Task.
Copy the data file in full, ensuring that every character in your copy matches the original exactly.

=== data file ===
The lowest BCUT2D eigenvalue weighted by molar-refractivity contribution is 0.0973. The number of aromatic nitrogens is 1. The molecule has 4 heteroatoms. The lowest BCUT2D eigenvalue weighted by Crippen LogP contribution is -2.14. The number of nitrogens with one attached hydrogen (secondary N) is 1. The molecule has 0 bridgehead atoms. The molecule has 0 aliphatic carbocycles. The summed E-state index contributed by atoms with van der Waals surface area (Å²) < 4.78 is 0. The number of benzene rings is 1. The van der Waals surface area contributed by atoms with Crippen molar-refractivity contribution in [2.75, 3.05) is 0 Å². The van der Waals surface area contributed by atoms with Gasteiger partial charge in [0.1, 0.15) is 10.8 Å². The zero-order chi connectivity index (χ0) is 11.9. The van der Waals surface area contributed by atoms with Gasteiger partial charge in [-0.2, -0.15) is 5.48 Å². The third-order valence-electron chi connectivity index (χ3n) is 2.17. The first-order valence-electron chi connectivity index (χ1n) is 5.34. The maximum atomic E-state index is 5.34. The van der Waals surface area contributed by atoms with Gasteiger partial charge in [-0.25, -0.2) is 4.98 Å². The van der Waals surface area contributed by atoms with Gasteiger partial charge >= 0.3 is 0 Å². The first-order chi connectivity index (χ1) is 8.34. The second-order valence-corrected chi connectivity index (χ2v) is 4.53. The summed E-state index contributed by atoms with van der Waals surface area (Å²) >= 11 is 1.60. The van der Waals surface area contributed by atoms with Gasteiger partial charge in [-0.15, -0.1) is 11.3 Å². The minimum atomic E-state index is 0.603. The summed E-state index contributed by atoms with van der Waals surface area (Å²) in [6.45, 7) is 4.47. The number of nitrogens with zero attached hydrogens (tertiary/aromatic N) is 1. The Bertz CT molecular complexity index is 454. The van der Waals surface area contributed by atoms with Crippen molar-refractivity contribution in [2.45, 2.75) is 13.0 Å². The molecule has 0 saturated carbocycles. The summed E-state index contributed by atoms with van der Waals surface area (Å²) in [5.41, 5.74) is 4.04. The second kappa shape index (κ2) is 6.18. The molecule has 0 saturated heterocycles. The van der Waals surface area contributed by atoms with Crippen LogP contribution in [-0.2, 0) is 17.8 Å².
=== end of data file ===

The lowest BCUT2D eigenvalue weighted by molar-refractivity contribution is 0.0973. The number of aromatic nitrogens is 1. The molecule has 4 heteroatoms. The lowest BCUT2D eigenvalue weighted by Crippen LogP contribution is -2.14. The number of nitrogens with one attached hydrogen (secondary N) is 1. The molecule has 0 bridgehead atoms. The molecule has 0 aliphatic carbocycles. The summed E-state index contributed by atoms with van der Waals surface area (Å²) < 4.78 is 0. The number of benzene rings is 1. The van der Waals surface area contributed by atoms with Crippen molar-refractivity contribution in [2.75, 3.05) is 0 Å². The van der Waals surface area contributed by atoms with Gasteiger partial charge in [0.1, 0.15) is 10.8 Å². The zero-order chi connectivity index (χ0) is 11.9. The van der Waals surface area contributed by atoms with Gasteiger partial charge in [-0.2, -0.15) is 5.48 Å². The third-order valence-electron chi connectivity index (χ3n) is 2.17. The first-order valence-electron chi connectivity index (χ1n) is 5.34. The maximum atomic E-state index is 5.34. The van der Waals surface area contributed by atoms with Gasteiger partial charge in [-0.25, -0.2) is 4.98 Å². The van der Waals surface area contributed by atoms with Gasteiger partial charge >= 0.3 is 0 Å². The first-order chi connectivity index (χ1) is 8.34. The second-order valence-corrected chi connectivity index (χ2v) is 4.53. The summed E-state index contributed by atoms with van der Waals surface area (Å²) >= 11 is 1.60. The van der Waals surface area contributed by atoms with Gasteiger partial charge in [-0.15, -0.1) is 11.3 Å². The minimum atomic E-state index is 0.603. The summed E-state index contributed by atoms with van der Waals surface area (Å²) in [6.45, 7) is 4.47. The number of nitrogens with zero attached hydrogens (tertiary/aromatic N) is 1. The Bertz CT molecular complexity index is 454. The van der Waals surface area contributed by atoms with Crippen molar-refractivity contribution in [2.45, 2.75) is 13.0 Å². The molecule has 0 saturated carbocycles. The summed E-state index contributed by atoms with van der Waals surface area (Å²) in [5.41, 5.74) is 4.04. The second kappa shape index (κ2) is 6.18. The molecule has 0 saturated heterocycles. The van der Waals surface area contributed by atoms with Crippen LogP contribution in [-0.2, 0) is 17.8 Å².